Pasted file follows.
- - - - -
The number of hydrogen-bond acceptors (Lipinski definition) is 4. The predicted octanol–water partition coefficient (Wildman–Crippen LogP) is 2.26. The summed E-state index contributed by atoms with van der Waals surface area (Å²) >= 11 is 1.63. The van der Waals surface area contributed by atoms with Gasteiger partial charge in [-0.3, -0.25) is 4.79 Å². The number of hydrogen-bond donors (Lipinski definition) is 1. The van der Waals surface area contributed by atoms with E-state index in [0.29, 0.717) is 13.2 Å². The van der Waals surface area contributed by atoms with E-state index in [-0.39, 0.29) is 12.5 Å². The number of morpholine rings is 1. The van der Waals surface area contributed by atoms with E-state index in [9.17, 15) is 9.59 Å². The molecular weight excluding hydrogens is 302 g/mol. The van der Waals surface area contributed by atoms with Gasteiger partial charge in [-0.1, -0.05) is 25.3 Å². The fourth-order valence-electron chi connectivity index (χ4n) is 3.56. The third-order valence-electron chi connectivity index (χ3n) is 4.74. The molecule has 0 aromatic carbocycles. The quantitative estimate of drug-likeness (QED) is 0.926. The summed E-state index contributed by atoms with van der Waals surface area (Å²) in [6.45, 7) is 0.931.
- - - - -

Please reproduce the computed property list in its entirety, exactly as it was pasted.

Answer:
The number of hydrogen-bond acceptors (Lipinski definition) is 4. The predicted octanol–water partition coefficient (Wildman–Crippen LogP) is 2.26. The summed E-state index contributed by atoms with van der Waals surface area (Å²) >= 11 is 1.63. The van der Waals surface area contributed by atoms with Gasteiger partial charge in [-0.3, -0.25) is 4.79 Å². The number of hydrogen-bond donors (Lipinski definition) is 1. The van der Waals surface area contributed by atoms with E-state index in [0.29, 0.717) is 13.2 Å². The van der Waals surface area contributed by atoms with E-state index in [-0.39, 0.29) is 12.5 Å². The number of morpholine rings is 1. The van der Waals surface area contributed by atoms with E-state index in [9.17, 15) is 9.59 Å². The molecular weight excluding hydrogens is 302 g/mol. The van der Waals surface area contributed by atoms with Gasteiger partial charge in [-0.1, -0.05) is 25.3 Å². The fourth-order valence-electron chi connectivity index (χ4n) is 3.56. The third-order valence-electron chi connectivity index (χ3n) is 4.74. The molecule has 0 aromatic carbocycles. The quantitative estimate of drug-likeness (QED) is 0.926. The summed E-state index contributed by atoms with van der Waals surface area (Å²) in [6.45, 7) is 0.931.